NASA scientists have made a startling discovery by detecting and tracking what appears to be a quiver in one of Saturn’s moon, Enceladus which clearly implies that the moon’s sub-surface body has water which could span to a much larger area than speculated earlier. Pictures of Cassini probe which was sent many years ago has led the scientists to conclude that this flutter should have been less in case the icy crust was directly connected to the rock core of the moon.
This newly found evidence is now strongly supporting the idea of an intervening global mass of liquid on Enceladus. NASA’s scientists have rightly concluded that if the moon’s surface and its core would have been rigidly connected, the adjoining core’s humungous amount of dead weight would have made the wobble a lot smaller than it was observed.
Matthew Tiscareno, who is a Cassini scientist at Seti Institute also said that there is ought to be a liquid surface between the surface of the moon and the rocky core which led to the pronounced quivering effect on the moon. However, if the surface would have directly been in touch with the rocky core at the moon’s heart, the wobble would have been strikingly less. According to him, this rightly proves that a global layer of liquid has been separating the moon’s surface from its core all this time.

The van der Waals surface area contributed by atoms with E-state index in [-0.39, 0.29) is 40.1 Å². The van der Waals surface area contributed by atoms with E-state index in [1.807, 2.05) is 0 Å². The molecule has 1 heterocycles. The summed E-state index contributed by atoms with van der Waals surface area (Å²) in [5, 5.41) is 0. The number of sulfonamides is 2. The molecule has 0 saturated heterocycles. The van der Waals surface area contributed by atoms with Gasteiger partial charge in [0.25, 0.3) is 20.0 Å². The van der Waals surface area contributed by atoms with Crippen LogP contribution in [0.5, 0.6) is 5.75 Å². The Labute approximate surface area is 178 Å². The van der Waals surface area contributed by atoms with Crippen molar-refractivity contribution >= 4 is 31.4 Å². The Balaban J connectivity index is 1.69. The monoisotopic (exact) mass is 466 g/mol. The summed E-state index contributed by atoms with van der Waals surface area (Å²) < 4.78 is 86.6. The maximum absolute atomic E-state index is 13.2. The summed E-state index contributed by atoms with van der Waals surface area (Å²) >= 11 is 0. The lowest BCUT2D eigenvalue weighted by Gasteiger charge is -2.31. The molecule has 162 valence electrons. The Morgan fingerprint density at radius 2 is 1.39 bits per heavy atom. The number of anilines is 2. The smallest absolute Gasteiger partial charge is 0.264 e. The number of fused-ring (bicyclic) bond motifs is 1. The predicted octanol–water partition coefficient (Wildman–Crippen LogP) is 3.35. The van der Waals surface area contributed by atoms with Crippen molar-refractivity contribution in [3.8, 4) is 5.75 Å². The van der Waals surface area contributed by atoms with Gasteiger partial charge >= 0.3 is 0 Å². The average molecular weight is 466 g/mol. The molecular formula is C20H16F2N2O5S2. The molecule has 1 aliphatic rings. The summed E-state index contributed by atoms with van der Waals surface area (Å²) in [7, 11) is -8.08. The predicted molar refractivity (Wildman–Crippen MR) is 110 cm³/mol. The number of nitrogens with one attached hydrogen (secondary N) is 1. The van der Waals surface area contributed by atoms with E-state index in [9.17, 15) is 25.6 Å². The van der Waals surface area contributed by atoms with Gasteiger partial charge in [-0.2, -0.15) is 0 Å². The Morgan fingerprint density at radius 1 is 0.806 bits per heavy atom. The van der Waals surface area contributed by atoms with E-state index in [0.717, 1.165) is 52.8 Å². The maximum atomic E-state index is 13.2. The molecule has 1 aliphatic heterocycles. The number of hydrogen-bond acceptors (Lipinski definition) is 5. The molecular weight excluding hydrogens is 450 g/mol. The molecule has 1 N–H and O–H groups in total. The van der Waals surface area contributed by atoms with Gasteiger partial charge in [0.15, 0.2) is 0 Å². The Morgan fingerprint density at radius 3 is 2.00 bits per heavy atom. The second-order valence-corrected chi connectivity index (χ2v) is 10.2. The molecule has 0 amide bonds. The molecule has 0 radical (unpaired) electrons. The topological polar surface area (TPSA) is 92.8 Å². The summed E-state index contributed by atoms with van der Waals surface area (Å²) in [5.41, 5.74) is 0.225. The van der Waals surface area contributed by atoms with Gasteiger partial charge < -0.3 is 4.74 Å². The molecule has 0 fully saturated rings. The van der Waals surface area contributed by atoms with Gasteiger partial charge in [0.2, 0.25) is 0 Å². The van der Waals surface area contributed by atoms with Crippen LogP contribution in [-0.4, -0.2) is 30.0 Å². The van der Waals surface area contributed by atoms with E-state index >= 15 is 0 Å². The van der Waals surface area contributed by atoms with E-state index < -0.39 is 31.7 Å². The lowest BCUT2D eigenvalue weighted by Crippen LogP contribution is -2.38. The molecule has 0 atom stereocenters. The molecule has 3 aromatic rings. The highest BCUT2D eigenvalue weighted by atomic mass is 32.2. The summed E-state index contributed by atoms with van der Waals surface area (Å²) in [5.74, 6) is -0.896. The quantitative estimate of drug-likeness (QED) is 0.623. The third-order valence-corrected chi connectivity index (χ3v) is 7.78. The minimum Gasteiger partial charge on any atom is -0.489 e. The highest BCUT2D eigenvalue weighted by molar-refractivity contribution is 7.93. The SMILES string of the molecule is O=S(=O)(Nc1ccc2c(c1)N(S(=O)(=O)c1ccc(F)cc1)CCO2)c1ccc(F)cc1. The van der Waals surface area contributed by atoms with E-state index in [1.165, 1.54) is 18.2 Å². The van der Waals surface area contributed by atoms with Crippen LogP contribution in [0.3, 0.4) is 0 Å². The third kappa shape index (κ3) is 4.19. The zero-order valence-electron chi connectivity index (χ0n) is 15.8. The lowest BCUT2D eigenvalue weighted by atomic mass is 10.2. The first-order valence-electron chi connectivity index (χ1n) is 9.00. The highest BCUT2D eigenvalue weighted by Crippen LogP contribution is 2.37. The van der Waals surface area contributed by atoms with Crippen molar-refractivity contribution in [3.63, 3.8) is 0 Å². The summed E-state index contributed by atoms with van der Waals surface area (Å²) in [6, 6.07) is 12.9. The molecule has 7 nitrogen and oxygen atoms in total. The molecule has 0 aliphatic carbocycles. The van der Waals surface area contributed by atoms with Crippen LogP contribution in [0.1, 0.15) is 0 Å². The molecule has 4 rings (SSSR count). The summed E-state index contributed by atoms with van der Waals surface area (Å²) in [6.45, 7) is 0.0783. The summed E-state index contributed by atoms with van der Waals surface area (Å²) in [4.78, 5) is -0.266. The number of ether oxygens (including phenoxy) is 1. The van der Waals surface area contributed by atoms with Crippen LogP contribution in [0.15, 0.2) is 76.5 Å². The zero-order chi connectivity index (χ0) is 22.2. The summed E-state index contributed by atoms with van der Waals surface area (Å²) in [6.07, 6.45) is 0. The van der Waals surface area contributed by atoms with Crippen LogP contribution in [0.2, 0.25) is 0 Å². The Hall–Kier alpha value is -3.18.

Ongoing activities on Enceladus have been of great importance to NASA. It is undoubtedly one of best discoveries of the Cassini mission which landed at Saturn in the year 2004.